Thus for domestic heating in private households, it is recommended to use only ENplus wood pellets class A1. In addition for boilers of high power (> 100kW), class A2 pellets can also be used. The main difference between A1 and A2 category is focused on ash content and ash melting behavior. Also, the range of basic raw materials for the production of these pellets is greater than for the ENplus A1 class. The following table summarizes the qualities of the various wood pellet categories according to EN 14961-2.
More information on the ENplus standard and for the certified pellet manufacturers can be found at http://www.enplus-pellets.eu/.
The TuV HELLAS inspection and certification body grants ENplus pellet certification as an approved body by the European pellet Council, aiming to ensure the quality of the products for the protection of the environment, the health of the citizens and the coverage of needs of the consumers.
Comparison of certifications
It is worth noting, however, that some brand of pellet may not have the Enplus certification, but it will have other certifications.
This does not mean that it is of inferior quality. This is due to the fact that countries where pellets have been used as a fuel have introduced various standards to ensure their quality.
Products bearing this certification are of equivalent quality to those certified with ENplus.
The most common certifications are DIN-51731 and DIN plus from Germany, as well as the Austrian ONORM M1735. The table below shows the specifications of each certification as compared to ENplus certification.
Cost of use The efficiency of combustion in pellet boilers can reach up to 90% and 1Kg of good quality pellet yields about 4000kCal (as opposed to 1lt of oil yielding approximately 8500kCal). The cost for 1 ton pellet is approximately 350 €.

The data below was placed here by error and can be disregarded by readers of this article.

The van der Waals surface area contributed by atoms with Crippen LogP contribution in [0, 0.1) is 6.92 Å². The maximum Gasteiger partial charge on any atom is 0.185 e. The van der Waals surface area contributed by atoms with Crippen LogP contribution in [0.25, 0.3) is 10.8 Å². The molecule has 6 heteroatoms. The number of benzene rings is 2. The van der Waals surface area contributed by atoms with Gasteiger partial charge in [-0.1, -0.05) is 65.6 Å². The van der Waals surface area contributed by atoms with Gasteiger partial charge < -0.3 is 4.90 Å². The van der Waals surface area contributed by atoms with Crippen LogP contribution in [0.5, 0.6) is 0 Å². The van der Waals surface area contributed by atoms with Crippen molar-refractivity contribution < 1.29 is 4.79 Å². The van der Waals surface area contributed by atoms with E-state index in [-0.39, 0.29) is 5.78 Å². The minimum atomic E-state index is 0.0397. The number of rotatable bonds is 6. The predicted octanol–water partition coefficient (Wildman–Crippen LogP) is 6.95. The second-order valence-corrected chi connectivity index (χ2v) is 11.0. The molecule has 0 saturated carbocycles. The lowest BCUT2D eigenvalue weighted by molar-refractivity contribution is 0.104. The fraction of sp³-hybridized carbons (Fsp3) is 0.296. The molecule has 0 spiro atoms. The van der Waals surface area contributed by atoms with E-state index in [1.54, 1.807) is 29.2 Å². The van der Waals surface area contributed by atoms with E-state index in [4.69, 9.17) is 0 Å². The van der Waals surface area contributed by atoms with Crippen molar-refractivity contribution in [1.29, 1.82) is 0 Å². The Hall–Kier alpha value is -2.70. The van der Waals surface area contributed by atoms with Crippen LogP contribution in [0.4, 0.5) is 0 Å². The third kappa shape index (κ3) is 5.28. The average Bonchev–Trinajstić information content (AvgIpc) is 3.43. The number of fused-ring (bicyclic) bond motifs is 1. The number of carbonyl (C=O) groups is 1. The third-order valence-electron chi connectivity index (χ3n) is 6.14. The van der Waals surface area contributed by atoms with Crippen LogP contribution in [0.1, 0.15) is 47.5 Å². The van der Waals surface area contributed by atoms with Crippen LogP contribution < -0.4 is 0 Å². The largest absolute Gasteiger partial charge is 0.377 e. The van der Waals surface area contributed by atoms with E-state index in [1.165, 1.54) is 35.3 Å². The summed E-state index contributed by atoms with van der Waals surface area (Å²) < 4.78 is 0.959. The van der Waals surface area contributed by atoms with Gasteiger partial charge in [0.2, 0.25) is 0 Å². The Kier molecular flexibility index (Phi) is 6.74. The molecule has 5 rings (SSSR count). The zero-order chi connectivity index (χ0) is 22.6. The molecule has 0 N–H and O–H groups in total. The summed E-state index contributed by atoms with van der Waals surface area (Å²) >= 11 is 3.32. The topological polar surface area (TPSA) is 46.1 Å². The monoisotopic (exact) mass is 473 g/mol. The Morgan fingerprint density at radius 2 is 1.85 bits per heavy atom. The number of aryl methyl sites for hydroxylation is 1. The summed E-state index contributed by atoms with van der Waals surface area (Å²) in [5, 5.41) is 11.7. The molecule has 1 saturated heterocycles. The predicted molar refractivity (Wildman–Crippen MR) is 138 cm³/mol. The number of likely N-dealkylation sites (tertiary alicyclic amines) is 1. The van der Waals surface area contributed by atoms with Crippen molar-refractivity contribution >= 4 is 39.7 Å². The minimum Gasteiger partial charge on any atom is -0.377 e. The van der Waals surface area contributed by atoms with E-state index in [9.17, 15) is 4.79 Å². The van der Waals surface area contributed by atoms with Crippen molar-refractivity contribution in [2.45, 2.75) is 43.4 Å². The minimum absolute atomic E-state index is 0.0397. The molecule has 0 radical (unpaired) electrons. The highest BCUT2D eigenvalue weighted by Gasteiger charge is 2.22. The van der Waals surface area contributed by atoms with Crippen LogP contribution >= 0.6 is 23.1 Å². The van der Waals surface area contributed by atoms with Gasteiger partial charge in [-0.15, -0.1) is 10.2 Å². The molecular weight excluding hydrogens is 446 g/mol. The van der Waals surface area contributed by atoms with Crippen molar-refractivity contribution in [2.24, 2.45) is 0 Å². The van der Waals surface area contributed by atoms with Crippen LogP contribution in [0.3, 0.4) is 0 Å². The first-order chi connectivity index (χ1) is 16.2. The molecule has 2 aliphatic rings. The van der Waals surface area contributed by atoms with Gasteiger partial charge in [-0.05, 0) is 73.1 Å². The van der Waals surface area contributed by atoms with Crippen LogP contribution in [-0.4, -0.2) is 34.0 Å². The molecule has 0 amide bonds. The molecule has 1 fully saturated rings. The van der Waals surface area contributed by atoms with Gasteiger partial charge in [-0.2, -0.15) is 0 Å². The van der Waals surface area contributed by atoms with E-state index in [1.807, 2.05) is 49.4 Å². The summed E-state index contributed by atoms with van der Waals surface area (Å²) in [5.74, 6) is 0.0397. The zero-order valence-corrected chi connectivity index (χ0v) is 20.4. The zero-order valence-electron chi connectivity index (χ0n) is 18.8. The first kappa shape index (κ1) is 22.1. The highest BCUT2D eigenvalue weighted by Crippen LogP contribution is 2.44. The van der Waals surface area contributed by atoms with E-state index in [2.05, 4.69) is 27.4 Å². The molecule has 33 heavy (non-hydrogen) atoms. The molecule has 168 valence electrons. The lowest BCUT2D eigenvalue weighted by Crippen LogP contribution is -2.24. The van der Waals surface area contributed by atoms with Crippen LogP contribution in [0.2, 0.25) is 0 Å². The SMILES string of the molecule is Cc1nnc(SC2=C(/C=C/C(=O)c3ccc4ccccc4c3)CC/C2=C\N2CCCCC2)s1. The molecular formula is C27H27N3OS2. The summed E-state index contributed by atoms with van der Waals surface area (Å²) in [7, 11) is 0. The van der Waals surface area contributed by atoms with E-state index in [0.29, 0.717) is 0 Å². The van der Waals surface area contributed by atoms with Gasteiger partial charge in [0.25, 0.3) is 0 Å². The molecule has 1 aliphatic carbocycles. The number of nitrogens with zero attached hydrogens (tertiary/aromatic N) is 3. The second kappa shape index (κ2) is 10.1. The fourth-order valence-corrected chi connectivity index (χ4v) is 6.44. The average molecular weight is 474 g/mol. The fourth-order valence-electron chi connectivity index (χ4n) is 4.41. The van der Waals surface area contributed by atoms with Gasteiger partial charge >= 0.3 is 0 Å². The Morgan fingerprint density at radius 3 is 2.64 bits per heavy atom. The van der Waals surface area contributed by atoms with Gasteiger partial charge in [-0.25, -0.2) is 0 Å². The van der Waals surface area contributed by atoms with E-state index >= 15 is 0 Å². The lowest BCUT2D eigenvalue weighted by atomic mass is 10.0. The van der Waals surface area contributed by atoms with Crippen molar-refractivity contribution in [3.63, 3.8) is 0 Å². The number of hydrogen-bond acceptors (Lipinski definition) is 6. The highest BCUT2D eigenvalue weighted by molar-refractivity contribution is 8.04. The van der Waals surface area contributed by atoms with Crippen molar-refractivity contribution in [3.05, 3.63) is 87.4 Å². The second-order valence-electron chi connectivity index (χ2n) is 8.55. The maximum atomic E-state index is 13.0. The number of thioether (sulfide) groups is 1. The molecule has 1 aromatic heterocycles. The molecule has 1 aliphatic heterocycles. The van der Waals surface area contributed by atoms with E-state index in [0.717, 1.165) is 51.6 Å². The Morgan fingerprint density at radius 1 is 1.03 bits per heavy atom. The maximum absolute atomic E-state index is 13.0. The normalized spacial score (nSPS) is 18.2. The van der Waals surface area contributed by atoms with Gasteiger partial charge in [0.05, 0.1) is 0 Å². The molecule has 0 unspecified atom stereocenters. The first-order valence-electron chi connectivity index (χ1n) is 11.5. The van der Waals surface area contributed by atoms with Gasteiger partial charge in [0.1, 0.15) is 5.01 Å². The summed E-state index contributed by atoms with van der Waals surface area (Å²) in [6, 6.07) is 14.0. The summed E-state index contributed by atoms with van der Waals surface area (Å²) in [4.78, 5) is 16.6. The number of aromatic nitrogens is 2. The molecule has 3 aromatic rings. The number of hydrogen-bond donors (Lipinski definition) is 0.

For heating a 100 square metres house, 2.6 tons of pellets will cost around € 850-900 a year compared to the fuel required by oil heating (1300lt x 1.35 € / ltr).
The ratio between the two types of fuel mentioned above is: 1 liter of heating oil = 2,14 kg of pellets. This means that in order to get the energy that a liter of oil gives me when I burn it, I need to consume 2.14 kg of pellets.
Certifications for pellet burners
In addition to the suitability of solid fuels, combustion heaters (boilers, pellet stoves, fireplaces, etc.) must be CE marked according to EN 14785, which means they have been tested according to European standards and are suitable for this use but and efficient.
Stoves can have several certifications. The most common, depending on the characteristics of the stove are the following:
CE marking according to EN 14785
The stoves bearing the CE marking according to EN 14785 meet the European Union Standard 14785, which relates to the design, construction, safety, performance and control of engine-powered stoves up to 50 kW . These stoves may have an internal or external hopper for storing pellets and always operate with the door closed.
CE marking according to EN 13240
Stoves with the CE marking according to EN 13240 meet the European Union’s 13240 standard. This standard relates to specifications relating to the design, manufacture, safety, performance and control of heated appliances manually fired by solid fuels. This standard does not cover appliances equipped with combustion assist fans.